So far it has been an interesting winter for weather. While most phones come with a native app for the basic forecast, these apps give you your weather update in whatever style suits you.
The weather app for the scientist.
The NOAA Now app goes a bit beyond the average weather app by including satellite views and radar of all the impending weather. The app was created by a third-party developer, but all the information comes directly from the National Oceanic and Atmospheric Administration.
NOAA Now is available for free for Apple and for $.99 for Android.
A weather app for the design-loving minimalist.
The app's website proclaims "no meteorological bells and whistles," and for some people, that's exactly what they want.
The app is available for free for Apple and Android.
A weather app for the fashion-conscious.
Swackett doesn't just tell you the weather, it tells you what you should wear. In additon to the weather and fashion tips, the app also logs your regular activites (golf, skiing, etc.) and tells you what today's weather will be good for.
The app is free for Apple and Android but also includes optional fashion editions for purchase, including the 1950's edition and the undergrad edition.
Beretta, other gun makers heading to friendlier states
In moving south and taking 160 jobs with it, Beretta joins several other prominent gunmakers abandoning liberal states that passed tough gun laws after the Newtown shooting.
Redskins not the only nickname to cause a stir
Daniel Snyder has come under fire for refusing to change the mascot of his NFL team, the Washington Redskins. The Redskins, however, are far from being the only controversial mascot in sports history. Here is a sampling of athletic teams from all areas of the sports world that were outside the norm.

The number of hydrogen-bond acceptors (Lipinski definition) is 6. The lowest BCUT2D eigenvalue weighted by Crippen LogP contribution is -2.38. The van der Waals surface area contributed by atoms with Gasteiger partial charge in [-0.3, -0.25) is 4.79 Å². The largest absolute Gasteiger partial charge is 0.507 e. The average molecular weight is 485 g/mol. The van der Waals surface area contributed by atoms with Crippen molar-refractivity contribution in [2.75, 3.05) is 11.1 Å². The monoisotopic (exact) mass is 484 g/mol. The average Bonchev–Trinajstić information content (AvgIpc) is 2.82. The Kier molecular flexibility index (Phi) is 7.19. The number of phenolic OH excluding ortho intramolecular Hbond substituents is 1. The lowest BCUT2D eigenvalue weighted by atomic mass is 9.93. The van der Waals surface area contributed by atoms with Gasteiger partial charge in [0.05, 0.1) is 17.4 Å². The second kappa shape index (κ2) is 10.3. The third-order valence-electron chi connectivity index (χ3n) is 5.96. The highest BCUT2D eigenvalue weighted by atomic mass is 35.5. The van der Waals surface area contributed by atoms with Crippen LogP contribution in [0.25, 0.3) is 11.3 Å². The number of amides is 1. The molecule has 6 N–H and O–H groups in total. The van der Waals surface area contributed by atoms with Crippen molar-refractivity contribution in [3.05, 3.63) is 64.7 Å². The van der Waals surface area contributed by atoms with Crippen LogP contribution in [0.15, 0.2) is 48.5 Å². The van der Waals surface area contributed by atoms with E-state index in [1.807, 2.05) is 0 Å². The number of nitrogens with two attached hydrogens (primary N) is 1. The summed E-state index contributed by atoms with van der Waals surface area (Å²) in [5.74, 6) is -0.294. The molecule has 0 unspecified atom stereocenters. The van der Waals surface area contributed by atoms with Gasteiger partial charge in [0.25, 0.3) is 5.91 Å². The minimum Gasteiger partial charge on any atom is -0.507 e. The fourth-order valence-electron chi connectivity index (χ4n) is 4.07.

Where cats are more popular than dogs in the U.S.-and all over the world
We all know there are only two types of people in the world: cat people and dog people. But data from market research firm Euromonitor suggest that these differences extend beyond individual preferences and to the realm of geopolitics: it turns out there are cat countries and dog countries, too.
Russia's war on McDonald's takes aim at the Filet-o-Fish
Russia said earlier this week that it had no intention of answering Western sanctions by making it harder for Western companies to conduct business in Russia.
But all bets are off, apparently, when you threaten the Russian waistline.
Almost half of America's obese youth don't know they're obese
The good news is that after decades of furious growth, obesity rates finally seem to be leveling off in the U.S.. The bad news is that America's youth still appear to be dangerously unaware of the problem.
Has the ipad lost its swag?
What we get wrong about millennials living at home
If the media is to be believed, America is facing a major crisis. "Kids," some age 25, 26, or even 30 years old, are living out of their childhood bedrooms and basements at alarmingly high numbers. The hand-wringing overlooks one problem: It's all overblown.
A quarter of the world's most educated people live in the 100 largest cities
College graduates are increasingly sorting themselves into high-cost, high-amenity cities such as Washington, New York, Boston and San Francisco, a phenomenon that threatens to segregate us across the country by education.
Facebook tests button to let people shop from its website
Members on desktop computers or mobile devices can click a "buy" button to make purchases through advertisements or other posts on the world's largest social network, the Menlo Park, California-based company said Thursday in a blog post.
Your chocolate addiction is only going to get more expensive
For nearly two years, cocoa prices have been on the rise. Finally, that's affecting the price you pay for a bar of chocolate - and there's reason to believe it's only the beginning.
- Beretta, other gun makers heading to friendlier states